Josh Pahigian is the author of several baseball travel guides, including The Ultimate Baseball Road Trip101 Baseball Places to See Before You Strike Out, and The Amazing Baseball Adventure. He has also written about baseball travel for and other print and online periodicals. Josh writes fiction, as well, having penned the Maine mystery novel Strangers on the Beach. A mentor is the WCSU program since 2012, Josh also teaches undergraduate writing and global humanities at the University of New England and writes for that university’s Office of Communications. He lives in Southern Maine.

Josh Pahigian specializes in travel writing, fiction, and speech writing.





David Rich wrote the feature film Renegades, starring Kiefer Sutherland and Lou Diamond Philips.  He worked on other film scripts, for which he received a multitude of pats on the back in lieu of credit.  Rich wrote television episodes for MacGyverLegend and StarGate – SG1 and he has written three playsHe sat on the other side of the desk as Vice President of Development for George Englund Productions, based at Warner Brothers. Rich’s first novel Caravan of Thieves received advance praise from Kirkus Review and Publisher’s Weekly.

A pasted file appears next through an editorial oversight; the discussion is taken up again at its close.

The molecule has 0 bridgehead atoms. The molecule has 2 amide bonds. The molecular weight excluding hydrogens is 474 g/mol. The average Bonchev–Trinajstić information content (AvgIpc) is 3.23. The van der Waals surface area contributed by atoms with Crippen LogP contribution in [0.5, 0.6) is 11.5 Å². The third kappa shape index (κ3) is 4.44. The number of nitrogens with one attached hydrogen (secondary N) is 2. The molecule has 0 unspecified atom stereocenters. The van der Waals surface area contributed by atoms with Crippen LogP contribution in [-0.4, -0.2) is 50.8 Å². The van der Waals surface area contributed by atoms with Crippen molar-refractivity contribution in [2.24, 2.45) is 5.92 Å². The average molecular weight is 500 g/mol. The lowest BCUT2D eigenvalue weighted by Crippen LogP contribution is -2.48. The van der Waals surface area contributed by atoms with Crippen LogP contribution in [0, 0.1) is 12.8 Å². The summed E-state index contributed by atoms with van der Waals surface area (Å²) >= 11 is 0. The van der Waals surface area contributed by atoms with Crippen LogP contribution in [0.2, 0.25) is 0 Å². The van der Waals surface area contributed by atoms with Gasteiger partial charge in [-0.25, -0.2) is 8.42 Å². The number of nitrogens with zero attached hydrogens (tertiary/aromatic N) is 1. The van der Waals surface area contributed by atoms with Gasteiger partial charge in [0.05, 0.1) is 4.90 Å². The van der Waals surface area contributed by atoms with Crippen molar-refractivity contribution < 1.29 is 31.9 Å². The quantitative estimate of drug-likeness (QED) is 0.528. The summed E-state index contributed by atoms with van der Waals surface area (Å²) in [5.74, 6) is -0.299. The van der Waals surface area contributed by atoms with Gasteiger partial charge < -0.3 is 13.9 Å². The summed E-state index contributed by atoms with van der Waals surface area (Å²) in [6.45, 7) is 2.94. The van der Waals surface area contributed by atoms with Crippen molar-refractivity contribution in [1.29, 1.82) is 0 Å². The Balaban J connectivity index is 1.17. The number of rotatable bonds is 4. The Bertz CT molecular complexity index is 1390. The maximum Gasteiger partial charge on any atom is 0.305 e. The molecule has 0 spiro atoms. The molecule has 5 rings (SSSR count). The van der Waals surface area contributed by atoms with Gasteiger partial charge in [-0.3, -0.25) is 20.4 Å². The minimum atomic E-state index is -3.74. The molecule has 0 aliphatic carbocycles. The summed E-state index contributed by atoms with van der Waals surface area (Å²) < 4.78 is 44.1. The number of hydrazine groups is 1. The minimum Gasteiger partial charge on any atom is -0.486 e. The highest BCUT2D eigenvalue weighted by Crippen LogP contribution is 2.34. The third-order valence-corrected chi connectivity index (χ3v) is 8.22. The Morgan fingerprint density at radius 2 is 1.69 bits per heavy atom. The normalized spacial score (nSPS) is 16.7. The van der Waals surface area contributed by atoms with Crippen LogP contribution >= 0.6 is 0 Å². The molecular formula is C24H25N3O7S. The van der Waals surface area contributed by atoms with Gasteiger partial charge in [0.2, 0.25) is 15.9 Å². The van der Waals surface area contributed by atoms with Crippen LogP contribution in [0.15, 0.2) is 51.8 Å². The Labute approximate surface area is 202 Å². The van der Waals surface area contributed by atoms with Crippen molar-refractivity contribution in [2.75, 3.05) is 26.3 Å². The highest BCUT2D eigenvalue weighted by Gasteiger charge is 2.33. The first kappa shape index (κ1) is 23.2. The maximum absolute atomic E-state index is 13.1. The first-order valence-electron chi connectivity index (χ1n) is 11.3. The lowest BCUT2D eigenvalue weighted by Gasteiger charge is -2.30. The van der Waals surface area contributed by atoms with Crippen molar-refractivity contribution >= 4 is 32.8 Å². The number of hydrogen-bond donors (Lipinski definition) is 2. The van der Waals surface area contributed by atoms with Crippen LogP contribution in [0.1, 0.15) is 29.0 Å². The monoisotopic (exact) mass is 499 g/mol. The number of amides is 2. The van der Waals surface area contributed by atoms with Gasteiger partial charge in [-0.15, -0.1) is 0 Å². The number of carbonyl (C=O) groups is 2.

Mekita Rivas is a freelance journalist who primarily covers culture, style, and politics through the lens of gender, race, and ethnicity. Her work has been published in The New York Times, The Washington Post, Vogue, Harper’s Bazaar, InStyle, and others. She is currently a contributing senior fashion editor at PopSugar and a contributing editor at Cosmopolitan. She also works as a creative consultant and editorial strategist. She lives in Washington, D.C.